Summer is the time for sunning, swimming, and grilling — not for being miserable with…
Fun In the Summer Sun – Safely!
COVID-19 had many of us cooped up – for pretty much all of 2020 – causing us to avoid many of our normal, fun, social outdoor activities. But, 2021 is not 2020. With more and more people now fully vaccinated, we are packing our bags, hitting the road, and finding fun in the summer sun!
Before you head out the door for your weekend adventure … don’t forget to grab the sunscreen … and an extra big hat!
Right now, Carson Tahoe’s Health & Wellness Institute is offering no-cost skin cancer screenings during the month of June. With both the screenings and summer on the horizon, we thought now would be a good time to discuss skin cancer and everything you need to know.
Carson Tahoe Health spoke with Daisy Hoffert PA-C Dermatology who is answering many common questions when it comes to the sun … and our skin.
CTH: What causes skin cancer?
Hoffert: The main cause of skin cancer is ultraviolet (UV) rays, either from the sun or tanning beds.
CTH: Can skin cancer be prevented?
Hoffert: Risk of skin cancer can be minimized with UV protection either from regular use of sun screens or physical protection (shade, UV clothing, hats, etc.).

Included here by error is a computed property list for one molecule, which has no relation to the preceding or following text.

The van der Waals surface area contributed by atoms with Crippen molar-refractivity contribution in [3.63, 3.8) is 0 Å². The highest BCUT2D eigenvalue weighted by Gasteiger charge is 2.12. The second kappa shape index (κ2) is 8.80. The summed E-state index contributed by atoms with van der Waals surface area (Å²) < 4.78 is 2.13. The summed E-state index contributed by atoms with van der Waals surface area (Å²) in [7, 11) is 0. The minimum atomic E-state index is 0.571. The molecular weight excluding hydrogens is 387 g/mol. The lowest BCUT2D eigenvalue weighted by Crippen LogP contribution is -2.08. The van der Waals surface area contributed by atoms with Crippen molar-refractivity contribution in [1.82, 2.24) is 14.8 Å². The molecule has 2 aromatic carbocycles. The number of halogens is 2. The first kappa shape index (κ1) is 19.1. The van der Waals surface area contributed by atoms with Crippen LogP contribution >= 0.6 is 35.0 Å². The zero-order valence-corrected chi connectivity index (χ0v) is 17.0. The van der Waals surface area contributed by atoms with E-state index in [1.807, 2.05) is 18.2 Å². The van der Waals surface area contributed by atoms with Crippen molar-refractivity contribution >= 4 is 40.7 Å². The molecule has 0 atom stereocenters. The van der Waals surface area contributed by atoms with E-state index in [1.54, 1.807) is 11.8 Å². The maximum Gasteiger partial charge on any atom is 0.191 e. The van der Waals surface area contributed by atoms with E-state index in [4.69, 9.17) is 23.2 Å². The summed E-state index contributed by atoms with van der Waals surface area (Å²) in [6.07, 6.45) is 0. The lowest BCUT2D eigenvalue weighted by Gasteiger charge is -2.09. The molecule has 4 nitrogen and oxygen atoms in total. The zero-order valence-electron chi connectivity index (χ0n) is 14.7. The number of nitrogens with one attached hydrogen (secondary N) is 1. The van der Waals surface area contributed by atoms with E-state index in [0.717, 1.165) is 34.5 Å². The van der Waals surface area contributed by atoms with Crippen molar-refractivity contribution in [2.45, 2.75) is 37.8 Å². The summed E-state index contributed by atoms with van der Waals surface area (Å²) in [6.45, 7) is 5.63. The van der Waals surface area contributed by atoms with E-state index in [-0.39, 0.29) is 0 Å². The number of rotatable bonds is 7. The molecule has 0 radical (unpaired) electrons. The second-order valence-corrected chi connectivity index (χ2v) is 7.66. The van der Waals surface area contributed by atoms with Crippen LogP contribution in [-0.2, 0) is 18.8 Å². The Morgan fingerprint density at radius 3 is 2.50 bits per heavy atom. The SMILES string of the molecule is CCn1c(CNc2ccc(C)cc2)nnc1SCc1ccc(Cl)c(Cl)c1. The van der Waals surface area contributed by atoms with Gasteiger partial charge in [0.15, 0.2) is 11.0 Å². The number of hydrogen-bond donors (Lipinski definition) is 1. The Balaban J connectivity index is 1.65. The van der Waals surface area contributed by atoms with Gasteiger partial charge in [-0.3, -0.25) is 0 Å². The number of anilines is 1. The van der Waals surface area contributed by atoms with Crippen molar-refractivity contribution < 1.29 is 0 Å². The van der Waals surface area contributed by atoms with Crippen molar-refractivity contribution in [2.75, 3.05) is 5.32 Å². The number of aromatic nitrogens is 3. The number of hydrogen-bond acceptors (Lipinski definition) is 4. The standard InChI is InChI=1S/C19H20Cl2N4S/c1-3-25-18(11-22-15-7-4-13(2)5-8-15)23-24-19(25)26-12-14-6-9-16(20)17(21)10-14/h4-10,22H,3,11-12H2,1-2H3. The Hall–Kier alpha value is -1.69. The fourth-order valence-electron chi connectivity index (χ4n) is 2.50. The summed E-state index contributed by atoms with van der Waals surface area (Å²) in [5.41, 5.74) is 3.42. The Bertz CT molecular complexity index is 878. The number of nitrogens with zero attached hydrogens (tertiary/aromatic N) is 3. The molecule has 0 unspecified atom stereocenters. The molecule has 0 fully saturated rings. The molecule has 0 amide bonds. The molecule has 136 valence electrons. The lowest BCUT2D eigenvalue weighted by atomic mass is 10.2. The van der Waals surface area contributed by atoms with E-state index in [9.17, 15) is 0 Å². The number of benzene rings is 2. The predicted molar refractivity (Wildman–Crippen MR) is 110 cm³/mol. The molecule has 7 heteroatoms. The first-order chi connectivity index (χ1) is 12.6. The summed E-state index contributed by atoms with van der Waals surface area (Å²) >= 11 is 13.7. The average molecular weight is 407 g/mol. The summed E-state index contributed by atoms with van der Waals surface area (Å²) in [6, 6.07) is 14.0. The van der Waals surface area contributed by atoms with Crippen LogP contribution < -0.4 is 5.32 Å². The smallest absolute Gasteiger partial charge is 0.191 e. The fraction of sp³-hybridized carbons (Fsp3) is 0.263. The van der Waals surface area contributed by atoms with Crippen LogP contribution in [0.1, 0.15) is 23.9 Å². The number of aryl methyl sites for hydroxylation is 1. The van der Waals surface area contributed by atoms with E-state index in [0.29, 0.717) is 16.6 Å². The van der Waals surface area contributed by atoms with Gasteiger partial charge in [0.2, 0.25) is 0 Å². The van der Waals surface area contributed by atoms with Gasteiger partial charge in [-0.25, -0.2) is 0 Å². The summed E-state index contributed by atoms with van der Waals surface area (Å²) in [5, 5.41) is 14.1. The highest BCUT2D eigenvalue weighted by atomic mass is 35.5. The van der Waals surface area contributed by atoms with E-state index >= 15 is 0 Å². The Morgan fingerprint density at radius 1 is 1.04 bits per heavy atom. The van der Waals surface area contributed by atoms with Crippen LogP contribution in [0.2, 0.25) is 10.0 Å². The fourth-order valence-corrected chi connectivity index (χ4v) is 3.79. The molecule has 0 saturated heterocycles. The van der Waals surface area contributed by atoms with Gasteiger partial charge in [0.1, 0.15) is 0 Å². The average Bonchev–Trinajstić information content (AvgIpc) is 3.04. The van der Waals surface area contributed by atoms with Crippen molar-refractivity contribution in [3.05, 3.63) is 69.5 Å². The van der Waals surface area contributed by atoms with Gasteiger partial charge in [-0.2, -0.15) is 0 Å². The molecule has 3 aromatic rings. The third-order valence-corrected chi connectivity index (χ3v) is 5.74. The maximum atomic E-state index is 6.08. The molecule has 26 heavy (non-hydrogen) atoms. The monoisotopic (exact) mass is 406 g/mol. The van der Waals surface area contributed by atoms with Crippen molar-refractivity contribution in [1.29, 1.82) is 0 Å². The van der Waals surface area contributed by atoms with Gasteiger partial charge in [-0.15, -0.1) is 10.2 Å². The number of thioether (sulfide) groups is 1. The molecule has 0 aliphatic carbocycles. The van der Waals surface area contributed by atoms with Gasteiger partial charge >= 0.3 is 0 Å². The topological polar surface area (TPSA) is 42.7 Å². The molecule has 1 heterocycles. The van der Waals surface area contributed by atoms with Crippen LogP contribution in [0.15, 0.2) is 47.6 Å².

CTH: Is skin cancer “curable” if detected early?
Hoffert: The damage that is inflicted by UV exposure cannot be reversed and is cumulative (adding up over time). With early detection, most types of skin cancer are curable.
CTH: At what age should you start getting skin cancer screenings?
Hoffert:It is recommended to begin annual skin cancer screenings in your 20’s – 30’s. Earlier screening is recommended if an individual has high levels of sun exposure, family history of skin cancer, or a high number of moles.
CTH: Are some individuals more prone to skin cancer than others?
Hoffert: Individuals with lighter skin types, who have a tendency to burn with UV exposure or easily freckle, are at the highest risk of UV damage and subsequently the development of skin cancers. However, all skin types are at risk for skin cancer.
CTH: What is the best way to protect yourself from skin cancer?
Hoffert: Sun protection is the best way to minimize your risk of UV damage and skin cancer.